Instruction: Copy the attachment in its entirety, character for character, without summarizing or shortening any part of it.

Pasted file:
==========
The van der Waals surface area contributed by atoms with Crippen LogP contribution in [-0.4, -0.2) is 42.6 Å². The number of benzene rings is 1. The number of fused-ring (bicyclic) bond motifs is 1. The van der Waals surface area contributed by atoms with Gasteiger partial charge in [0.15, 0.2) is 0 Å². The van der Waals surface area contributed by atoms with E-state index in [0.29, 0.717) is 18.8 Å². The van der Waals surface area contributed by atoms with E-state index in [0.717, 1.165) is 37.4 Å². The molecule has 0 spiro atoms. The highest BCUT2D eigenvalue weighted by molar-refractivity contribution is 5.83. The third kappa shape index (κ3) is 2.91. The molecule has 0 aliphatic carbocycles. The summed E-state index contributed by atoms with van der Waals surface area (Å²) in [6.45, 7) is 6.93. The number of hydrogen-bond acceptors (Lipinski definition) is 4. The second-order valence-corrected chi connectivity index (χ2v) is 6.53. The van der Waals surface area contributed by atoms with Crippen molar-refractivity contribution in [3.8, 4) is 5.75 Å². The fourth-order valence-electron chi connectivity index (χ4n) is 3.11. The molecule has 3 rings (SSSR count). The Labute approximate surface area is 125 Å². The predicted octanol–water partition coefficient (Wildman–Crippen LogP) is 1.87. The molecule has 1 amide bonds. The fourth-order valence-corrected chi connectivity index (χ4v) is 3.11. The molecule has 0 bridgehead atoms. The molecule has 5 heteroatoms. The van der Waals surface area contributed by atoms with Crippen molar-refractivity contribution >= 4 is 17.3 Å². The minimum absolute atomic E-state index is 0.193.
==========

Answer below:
The van der Waals surface area contributed by atoms with Crippen LogP contribution in [-0.4, -0.2) is 42.6 Å². The number of benzene rings is 1. The number of fused-ring (bicyclic) bond motifs is 1. The van der Waals surface area contributed by atoms with Gasteiger partial charge in [0.15, 0.2) is 0 Å². The van der Waals surface area contributed by atoms with E-state index in [0.29, 0.717) is 18.8 Å². The van der Waals surface area contributed by atoms with E-state index in [0.717, 1.165) is 37.4 Å². The molecule has 0 spiro atoms. The highest BCUT2D eigenvalue weighted by molar-refractivity contribution is 5.83. The third kappa shape index (κ3) is 2.91. The molecule has 0 aliphatic carbocycles. The summed E-state index contributed by atoms with van der Waals surface area (Å²) in [6.45, 7) is 6.93. The number of hydrogen-bond acceptors (Lipinski definition) is 4. The second-order valence-corrected chi connectivity index (χ2v) is 6.53. The van der Waals surface area contributed by atoms with Crippen molar-refractivity contribution in [3.8, 4) is 5.75 Å². The fourth-order valence-electron chi connectivity index (χ4n) is 3.11. The molecule has 3 rings (SSSR count). The Labute approximate surface area is 125 Å². The predicted octanol–water partition coefficient (Wildman–Crippen LogP) is 1.87. The molecule has 1 amide bonds. The fourth-order valence-corrected chi connectivity index (χ4v) is 3.11. The molecule has 0 bridgehead atoms. The molecule has 5 heteroatoms. The van der Waals surface area contributed by atoms with Crippen molar-refractivity contribution >= 4 is 17.3 Å². The minimum absolute atomic E-state index is 0.193.